Understanding land grabbing, land rights in the 21st century

Ted Aldwin E. Ong

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How and why did land grabbing persist in the Philippines in the past years? A special double edition of the Focus Policy Review answers this question

The think tank Focus on the Global South released its policy review which tackled one of the most hotly debated themes in the Philippines until today – land grabbing.

The Focus Policy Review has just issued a special double edition of “Understanding Land Grabbing, Land Rights in the 21st Century” intended to guide farmers, land rights advocates and the public in understanding how and why land grabbing persisted all these years in Philippine society.

As the lead article underscores, “land grabbing… [has] almost always been framed within the themes of economic investment, human rights, and governance. Underpinning these themes is the issue of power…” because land grabbing is a political issue with economic goals. We need to know the basics about land grabbing—the who, what, where, and how—in order to grasp the complexities of the issue.

The paper highlighted that the issues and problems associated with land have become more multi-layered in the 21st century.

In the Philippine setting, in particular, a number of “pro-poor” land laws were enacted after the Marcos dictatorship. The enactment of laws were outcomes from the struggles and assertions of social and mass movements in the country under the democratic set-up.

Policy analysts that contributed to the paper pointed out the strong social justice component of the 1987 Constitution, which acknowledged the rights of farmers and peasants to land, of fisherfolk to traditional fishing ground, and of indigenous peoples (IPs) to ancestral lands.

In overview, it further discussed the legal instrument which could have provided the needed substance of the Constitution’s social justice component – the passage of the Comprehensive Agrarian Reform Program (CARP). It highlighted that CARP should have helped fulfill the Filipino farmers’ right to land but it has turned into an arena for struggle, taking 27 years for the law to be fully implemented.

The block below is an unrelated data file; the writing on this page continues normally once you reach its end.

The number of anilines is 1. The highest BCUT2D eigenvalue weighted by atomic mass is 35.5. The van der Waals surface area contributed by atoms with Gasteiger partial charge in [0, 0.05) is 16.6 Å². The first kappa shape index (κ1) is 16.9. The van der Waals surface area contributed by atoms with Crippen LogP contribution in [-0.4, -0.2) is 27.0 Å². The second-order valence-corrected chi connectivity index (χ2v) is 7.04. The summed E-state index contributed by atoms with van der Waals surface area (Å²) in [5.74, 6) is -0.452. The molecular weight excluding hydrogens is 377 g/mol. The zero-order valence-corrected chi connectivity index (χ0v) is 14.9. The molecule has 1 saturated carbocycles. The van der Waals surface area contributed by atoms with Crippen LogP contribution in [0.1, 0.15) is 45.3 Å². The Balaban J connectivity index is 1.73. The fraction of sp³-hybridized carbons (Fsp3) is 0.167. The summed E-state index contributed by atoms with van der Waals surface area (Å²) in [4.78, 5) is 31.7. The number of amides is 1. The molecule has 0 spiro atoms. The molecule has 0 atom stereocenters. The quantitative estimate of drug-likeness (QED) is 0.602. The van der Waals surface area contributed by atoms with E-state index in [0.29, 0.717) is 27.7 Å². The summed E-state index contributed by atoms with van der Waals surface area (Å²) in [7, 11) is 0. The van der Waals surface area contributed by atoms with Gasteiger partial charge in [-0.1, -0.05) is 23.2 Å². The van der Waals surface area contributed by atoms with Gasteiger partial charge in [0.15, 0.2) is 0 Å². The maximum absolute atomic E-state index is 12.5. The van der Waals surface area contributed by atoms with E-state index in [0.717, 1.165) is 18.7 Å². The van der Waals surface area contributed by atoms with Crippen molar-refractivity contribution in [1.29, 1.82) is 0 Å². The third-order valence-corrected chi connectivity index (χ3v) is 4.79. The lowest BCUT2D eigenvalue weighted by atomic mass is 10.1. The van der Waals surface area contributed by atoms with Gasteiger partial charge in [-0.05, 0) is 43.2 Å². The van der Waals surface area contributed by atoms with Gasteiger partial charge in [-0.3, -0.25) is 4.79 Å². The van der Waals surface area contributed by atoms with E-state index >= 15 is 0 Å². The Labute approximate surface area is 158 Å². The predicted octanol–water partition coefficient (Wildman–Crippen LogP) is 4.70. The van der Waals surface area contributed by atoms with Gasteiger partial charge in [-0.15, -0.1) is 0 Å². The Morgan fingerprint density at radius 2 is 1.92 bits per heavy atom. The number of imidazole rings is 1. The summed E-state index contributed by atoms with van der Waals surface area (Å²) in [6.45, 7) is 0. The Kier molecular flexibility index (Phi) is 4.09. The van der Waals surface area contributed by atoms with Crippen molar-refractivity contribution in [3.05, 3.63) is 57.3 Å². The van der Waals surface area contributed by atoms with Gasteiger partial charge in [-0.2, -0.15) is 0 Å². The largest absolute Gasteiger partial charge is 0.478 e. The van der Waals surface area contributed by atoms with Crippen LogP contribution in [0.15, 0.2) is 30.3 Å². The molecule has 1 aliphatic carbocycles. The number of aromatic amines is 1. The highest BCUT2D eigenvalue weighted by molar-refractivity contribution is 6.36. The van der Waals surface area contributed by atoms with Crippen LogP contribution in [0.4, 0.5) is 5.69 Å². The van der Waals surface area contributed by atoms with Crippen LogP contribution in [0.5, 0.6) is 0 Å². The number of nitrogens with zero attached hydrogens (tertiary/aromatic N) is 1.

It emphasized the intention of CARP as a law crafted according to the ideals and interests of landless tillers and agrarian reform advocates. However, it ended up plugged with provisions upholding landed elite interests dominating Philippine Congress.

It elaborated that farmers and fishers do not just have to contend with an agrarian reform program that has not been completed almost three decades now. Complicating the situation not only of those who work on lands that have been targeted for agrarian reform coverage but even those who have been issued CLOAs (Certificate of Land Ownership Award) and titles, is the phenomenon called land grabbing. 

The CARP’s 27 years of neglect in implementation made it one of the longest running agrarian reform programs under a democratic form of government.

The topics it covered

The policy paper zoomed in on the following topics written by different analysts:

  • Standing on Contentious Grounds: Land Grabbing, Philippine Style

  • When Disasters Clear Land: Narratives of Post-Yolanda Land Contestations

  • Local Residents Fight for Land Rights in Boracay

  • More Investments in Land: Aquino’s Policies

  • Challenging Financial Sector Backing to Land Enclosures

  • Financialization of the Global Food System and its Implications for Local Land Investments

It also presented a section that deals with the “International Human Rights Instruments and Legal Tools for Global Governance of Land, Forests, Fisheries, and Natural Resources.”

About focus on the global south

Focus on the Global South was established in 1995 to challenge neoliberalism, militarism and corporate-driven globalization while strengthening just and equitable alternatives.  We work in solidarity with the Global South – the great majority of humanity that is marginalized and dispossessed by globalization – believing that progressive social change and Global South solidarity are imperative if the needs and aspirations of oppressed peoples, particularly in Asia, Latin America and Africa, are to be met.

Focus has the capacity and experience to convene a broad spectrum of progressive social forces around ideas and processes. It possess a history of bringing together diverse actors – from government to social movements to share and deepen analysis of emerging power patterns and new experiences of social transformation as the basis for broad collective mobilization for democratic change. 

Focus was at the forefront of the struggles that brought forth the World Social Forum, derailed the World Trade Organization, and prompted alternative visions through its deglobalization paradigm. – Rappler.com 

A copy of “Understanding Land Grabbing, Land Rights in the 21st Century” is made available by Focus in its publications at www.focusweb.org.

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